Men age like wine, women age like milk. – Unknown
There is a general consensus in the manosphere that young women in their early 20s hold all the power in the sexual marketplace, but that this changes as women start to age and men enter their peak in their 30s. This is easily observable by simply taking a look at the sexual and romantic dynamics around you. This observation also has significant acceptance in popular culture, as the well known quote above suggests. Nevertheless, it continues to recieve pushback in the media, especially from feminists and aging “independent” women who spent their 20s living rather irresponsibly.
I decided to quantify the average male’s and average female’s sexual market value (SMV) with age. My metric is simply the probability that the person will be getting laid at least twice a week. The amount of sex a person is able to have should be directly related to SMV. I used survey data from the National Survey of Sexual Helath and Behavior.
The survey respondents were broken up into men and women in their early 20s, late 20s, 30s, 40s, 50s, 60s, and 70+ (not shown).
The difference in SMV between men and women in their early 20s is statistically significant, as is the difference between men and women in their 30s, and the difference between women in their late 20s and women in their 30s.
This graph clearly demonstrates that women in their early 20s are achieving significantly more sexual success than their male counterparts. However, men are able to catch up in their late 20s, and the tables turn going into the 30s.
This has important implications for the sexual marketplace. It means that young women are the likely gatekeepers to both sex and committment, but that this trend reverses in the 30s.
My method of using frequency of sex as a proxy for SMV might be in doubt. To validate my proxy, it is useful to look at another data source. The online dating site OKCupid took a look at what percent of the opposite sex are looking for a person of a certain age.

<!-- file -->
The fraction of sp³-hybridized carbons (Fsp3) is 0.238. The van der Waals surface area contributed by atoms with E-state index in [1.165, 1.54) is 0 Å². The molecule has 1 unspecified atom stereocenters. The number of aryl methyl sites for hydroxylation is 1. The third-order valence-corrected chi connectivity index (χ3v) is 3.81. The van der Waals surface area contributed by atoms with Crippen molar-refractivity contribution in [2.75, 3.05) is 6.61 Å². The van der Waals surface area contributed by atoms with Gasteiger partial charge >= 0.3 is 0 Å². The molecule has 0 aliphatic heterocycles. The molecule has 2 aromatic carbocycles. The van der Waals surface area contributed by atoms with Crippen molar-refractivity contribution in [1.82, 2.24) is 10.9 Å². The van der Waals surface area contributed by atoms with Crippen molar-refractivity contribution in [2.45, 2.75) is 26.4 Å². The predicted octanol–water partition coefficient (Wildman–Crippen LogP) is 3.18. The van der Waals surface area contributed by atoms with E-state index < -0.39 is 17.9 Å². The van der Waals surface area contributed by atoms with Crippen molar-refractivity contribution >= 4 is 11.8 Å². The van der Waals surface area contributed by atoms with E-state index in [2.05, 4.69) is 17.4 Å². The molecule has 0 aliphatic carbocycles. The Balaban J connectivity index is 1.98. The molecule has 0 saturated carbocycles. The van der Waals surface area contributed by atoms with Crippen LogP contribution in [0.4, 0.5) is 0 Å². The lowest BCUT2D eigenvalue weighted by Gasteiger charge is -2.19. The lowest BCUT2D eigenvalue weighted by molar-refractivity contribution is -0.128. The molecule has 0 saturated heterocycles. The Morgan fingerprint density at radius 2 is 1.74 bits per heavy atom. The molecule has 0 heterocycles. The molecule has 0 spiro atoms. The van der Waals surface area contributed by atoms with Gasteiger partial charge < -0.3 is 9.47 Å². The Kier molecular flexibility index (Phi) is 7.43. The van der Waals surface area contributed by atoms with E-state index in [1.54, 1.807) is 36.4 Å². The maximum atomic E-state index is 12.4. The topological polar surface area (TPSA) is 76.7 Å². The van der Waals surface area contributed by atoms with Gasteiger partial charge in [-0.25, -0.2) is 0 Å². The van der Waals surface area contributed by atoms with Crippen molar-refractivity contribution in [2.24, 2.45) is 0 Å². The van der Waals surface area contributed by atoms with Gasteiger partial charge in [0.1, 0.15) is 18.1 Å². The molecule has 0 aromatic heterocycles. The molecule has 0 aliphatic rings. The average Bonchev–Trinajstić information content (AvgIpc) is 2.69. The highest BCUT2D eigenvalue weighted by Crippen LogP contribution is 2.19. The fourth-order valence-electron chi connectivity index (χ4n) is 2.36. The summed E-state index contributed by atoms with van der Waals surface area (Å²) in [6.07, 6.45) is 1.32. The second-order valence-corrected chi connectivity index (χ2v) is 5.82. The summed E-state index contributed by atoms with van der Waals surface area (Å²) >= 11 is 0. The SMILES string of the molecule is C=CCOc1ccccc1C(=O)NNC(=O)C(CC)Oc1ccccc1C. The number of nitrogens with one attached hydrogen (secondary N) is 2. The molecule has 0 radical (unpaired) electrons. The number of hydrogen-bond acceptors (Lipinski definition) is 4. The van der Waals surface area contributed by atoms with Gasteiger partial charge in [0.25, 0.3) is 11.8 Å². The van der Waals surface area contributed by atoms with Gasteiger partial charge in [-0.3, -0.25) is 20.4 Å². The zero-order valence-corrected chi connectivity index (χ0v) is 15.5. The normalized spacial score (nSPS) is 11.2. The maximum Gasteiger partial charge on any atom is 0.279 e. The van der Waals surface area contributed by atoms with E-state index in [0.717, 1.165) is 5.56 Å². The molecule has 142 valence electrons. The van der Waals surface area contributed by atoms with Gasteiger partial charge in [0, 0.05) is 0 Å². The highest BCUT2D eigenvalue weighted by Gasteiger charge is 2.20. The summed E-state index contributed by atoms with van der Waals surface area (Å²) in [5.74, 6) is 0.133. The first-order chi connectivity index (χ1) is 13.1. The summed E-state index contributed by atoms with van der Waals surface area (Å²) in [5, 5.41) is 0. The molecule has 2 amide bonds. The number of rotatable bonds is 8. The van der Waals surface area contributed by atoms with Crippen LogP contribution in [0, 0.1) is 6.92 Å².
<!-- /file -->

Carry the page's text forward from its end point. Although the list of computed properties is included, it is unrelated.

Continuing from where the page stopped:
OKCupid data should be taken with a grain of salt, as online daters are not representative of average people. Nevertheless, the similarity between the two graphs is striking, suggesting that both metrics are directly related to SMV.
Finally, as one last proxy, I decided to directly use the main measure of female SMV: female fecundability per menstrual cycle. However, while this measure is valid for measuring SMV for ONS, it does not adequately reflect relationship SMV. Relationship SMV has to take into account future value as well, so I calculated Present Value with a discount rate of 20%, compounded continuously. This corresponds to an average relationship duration of 5 years (i.e. 4-5 relationships by age 40, starting at age 15-20 – which seems roughly typical of most females). Here is the graph:
The relationship SMV (labelled LTR-SMV) clearly matches the other graphs. Furthermore, it gives us insight into teenage female SMV.
Rollo Tomassi at Rational Male has a differing graph of SMV based on his personal estimation. While his evaluation of female SMV with age matches both these graphs quite closely, the same cannot be sad of male SMV. However, the difference is that he is measuring potential SMV, rather than actual SMV, and he believes that older men who maintain a proper lifestyle can maximise their SMV to far higher levels than younger men can.
By age 36 the average man has reached his own relative SMV apex. It’s at this phase that his sexual / social / professional appeal has reached maturity. Assuming he’s maximized as much of his potential as possible, it’s at this stage that women’s hypergamous directives will find him the most acceptable for her long-term investment. He’s young enough to retain his physique in better part, but old enough to have attained social and professional maturity.
Thus, what we’re seeing here is the SMV that is actualized by the average male, whereas Rollo’s SMV is what a man could theoretically achieve with good inner game.
To sum up the data here though, women in their early 20s have the greatest sexual market value. Men’s market value rises as they enter their late 20s, matching that of their female peers, and continues to stay high into the 30s as female SMV declines significantly.